Cape Town - Coastal communities recently gathered at various beaches to celebrate World Oceans Day and also to protest against the pollution and destructive consequences that industrial developments have on oceans and marine life.
Saldanha Bay Coastal Links, Langebaan Coastal links, Save Langebaan Lagoon, Green Connection and the small-scale fishing community gathered at Friday Island Beach and Saldanha Beach to protest against Karpowerships SA (KPSA), Turkish Karpowerships, and proposed offshore oil and gas drilling along South Africa’s coast.
KPSA was granted preferred bidder status earlier this year for three projects fuelled by liquefied natural gas to provide 1 220 megawatts of electricity in South Africa over 20 years. The projects will be located at the ports of Coega, Saldanha and Richards bay.
Green Connection’s Liziwe McDaid said: “Coastal communities live from and depend on healthy oceans, as they have done for generations. Offshore oil and gas poses too much risk for small-scale fishers and others who depend on the ocean.”
Langebaan Coastal Links chairperson Solene Smith said: “Recently, there has been an increase in industrial developments along the coast line that actually disrupt fishing and the quality of marine life, which is why we, as the community, say no to Karpowerships.”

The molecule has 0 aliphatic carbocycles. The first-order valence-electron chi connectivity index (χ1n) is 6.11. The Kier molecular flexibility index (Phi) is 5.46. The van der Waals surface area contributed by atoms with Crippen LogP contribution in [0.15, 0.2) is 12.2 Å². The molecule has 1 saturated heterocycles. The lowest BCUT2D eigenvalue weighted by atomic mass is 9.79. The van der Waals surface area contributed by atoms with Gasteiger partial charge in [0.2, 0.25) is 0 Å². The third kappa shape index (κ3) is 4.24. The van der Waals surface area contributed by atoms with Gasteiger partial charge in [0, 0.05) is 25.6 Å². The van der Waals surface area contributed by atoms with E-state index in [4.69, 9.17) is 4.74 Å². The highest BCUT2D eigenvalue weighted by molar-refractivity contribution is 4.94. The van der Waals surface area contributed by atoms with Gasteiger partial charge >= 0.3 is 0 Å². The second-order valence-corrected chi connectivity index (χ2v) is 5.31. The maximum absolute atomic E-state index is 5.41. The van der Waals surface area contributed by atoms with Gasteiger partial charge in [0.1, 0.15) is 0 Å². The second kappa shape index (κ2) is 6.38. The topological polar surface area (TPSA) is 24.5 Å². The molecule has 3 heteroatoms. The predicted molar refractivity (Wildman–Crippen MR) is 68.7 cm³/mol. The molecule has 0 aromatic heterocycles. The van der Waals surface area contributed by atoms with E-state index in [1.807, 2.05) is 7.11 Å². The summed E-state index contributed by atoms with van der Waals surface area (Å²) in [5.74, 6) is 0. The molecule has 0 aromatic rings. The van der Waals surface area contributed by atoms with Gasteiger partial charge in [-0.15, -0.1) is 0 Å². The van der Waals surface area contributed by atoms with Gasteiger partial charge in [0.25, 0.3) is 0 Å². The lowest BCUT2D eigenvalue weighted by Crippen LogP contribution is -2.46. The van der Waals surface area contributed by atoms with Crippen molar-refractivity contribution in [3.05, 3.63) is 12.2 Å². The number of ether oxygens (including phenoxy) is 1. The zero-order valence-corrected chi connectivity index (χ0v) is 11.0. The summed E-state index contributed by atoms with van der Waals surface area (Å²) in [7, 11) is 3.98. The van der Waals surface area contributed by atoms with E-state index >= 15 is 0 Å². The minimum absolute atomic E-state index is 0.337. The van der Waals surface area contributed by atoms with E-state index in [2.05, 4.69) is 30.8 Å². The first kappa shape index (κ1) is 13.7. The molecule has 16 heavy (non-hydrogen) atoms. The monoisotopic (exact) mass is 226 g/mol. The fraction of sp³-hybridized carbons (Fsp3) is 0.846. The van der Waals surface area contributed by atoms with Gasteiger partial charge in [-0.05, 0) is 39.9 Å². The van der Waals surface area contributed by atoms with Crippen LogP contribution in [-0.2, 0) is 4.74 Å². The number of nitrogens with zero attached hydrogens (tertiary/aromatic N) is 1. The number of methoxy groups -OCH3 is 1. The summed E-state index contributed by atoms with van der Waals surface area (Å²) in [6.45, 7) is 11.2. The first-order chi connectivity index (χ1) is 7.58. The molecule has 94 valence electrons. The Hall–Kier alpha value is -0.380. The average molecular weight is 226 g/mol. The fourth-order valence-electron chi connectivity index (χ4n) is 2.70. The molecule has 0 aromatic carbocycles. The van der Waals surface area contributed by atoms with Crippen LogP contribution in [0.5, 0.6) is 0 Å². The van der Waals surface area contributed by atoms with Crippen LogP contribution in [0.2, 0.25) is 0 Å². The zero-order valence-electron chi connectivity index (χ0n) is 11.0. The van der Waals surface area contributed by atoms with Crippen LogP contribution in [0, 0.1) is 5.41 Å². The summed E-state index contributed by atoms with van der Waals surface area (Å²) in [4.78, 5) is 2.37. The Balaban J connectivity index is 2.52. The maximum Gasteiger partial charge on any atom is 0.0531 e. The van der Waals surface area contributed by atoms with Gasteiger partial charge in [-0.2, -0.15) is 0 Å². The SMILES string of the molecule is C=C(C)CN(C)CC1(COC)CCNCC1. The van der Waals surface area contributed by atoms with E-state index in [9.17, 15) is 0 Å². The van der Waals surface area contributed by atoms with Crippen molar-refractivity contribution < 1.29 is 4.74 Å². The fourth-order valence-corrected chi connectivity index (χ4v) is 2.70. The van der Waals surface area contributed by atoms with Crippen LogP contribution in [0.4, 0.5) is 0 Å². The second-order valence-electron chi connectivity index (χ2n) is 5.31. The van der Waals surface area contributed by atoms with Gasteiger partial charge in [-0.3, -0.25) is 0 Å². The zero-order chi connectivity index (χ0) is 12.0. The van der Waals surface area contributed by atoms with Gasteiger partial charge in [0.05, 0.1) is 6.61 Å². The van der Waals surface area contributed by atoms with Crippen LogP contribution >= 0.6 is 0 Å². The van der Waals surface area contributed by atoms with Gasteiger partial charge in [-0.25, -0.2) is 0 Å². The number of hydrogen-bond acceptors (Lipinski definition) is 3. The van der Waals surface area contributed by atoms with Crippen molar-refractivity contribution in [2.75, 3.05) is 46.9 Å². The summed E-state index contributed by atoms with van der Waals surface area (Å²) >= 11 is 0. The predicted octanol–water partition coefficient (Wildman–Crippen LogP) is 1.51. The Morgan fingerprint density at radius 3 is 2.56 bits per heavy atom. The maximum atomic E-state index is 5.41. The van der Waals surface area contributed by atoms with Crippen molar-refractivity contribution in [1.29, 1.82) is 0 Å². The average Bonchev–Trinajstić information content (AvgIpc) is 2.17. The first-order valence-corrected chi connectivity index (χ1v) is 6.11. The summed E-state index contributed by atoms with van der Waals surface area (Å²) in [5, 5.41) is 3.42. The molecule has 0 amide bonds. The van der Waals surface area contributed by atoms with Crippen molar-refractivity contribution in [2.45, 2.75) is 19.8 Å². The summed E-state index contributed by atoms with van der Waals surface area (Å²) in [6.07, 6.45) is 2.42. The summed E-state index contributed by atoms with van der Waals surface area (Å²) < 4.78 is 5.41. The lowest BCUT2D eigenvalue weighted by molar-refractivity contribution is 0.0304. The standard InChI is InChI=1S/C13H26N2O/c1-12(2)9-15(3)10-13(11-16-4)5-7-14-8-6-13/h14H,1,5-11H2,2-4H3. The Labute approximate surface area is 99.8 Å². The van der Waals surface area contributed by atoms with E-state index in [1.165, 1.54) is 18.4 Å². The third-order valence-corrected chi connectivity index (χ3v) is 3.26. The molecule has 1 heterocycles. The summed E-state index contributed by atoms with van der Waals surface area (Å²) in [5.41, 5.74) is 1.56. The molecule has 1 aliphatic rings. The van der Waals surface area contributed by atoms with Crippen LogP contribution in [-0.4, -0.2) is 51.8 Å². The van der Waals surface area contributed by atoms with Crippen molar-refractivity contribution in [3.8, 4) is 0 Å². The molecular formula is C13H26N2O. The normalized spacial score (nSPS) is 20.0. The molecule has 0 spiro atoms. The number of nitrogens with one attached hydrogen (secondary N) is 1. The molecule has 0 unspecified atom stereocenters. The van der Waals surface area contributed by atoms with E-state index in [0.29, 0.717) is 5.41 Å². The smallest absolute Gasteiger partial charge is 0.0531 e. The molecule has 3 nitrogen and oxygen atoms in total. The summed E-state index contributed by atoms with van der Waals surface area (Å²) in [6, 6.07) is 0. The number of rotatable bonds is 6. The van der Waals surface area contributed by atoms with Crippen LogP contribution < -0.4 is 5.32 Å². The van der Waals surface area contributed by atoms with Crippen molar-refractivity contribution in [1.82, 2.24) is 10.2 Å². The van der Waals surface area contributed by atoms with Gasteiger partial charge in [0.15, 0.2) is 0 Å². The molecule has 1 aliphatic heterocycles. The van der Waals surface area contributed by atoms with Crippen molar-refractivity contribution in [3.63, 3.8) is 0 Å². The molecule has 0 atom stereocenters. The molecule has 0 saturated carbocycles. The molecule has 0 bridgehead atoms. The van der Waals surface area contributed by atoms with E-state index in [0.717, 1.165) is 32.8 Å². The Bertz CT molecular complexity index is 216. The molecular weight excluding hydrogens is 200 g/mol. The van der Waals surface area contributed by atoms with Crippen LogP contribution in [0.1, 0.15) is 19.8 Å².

Smith said that fishing was the legacy that many wanted to leave behind for future generations, but that dream may never be realised with the current threat to both marine life and their livelihoods that the Karpowerships project poses.
“We want to be included in co-management structures, not just because we fish but because we contribute to the community and depend on the bay for our livelihoods,” said the chairperson.
Saldanha Coastal Links chairperson Carmelita Mostert said the community and community fishers were proud to protect the ocean and beaches, as much of their livelihood depended on them.
“When I hear the word ‘Karpowerships’, I get upset, as is the case with most of the Saldanha and Langebaan communities. Our main concern with the Karpowerships is the impact it will have on our fishes, because if we can’t fish anymore, how are we going to feed our families and support our children? We will have nothing to live off of,” said Mostert.
Green Connection Strategic lead Liziwe McDaid said the aim of the protests on World Oceans Day was to spread awareness of the importance oceans have in people’s lives, and their duty to protect oceans and marine life from harm.
Department of Mineral Resources and Energy spokesperson Thandiwe Maimane said the Karpowerships matter was currently part of a litigation process.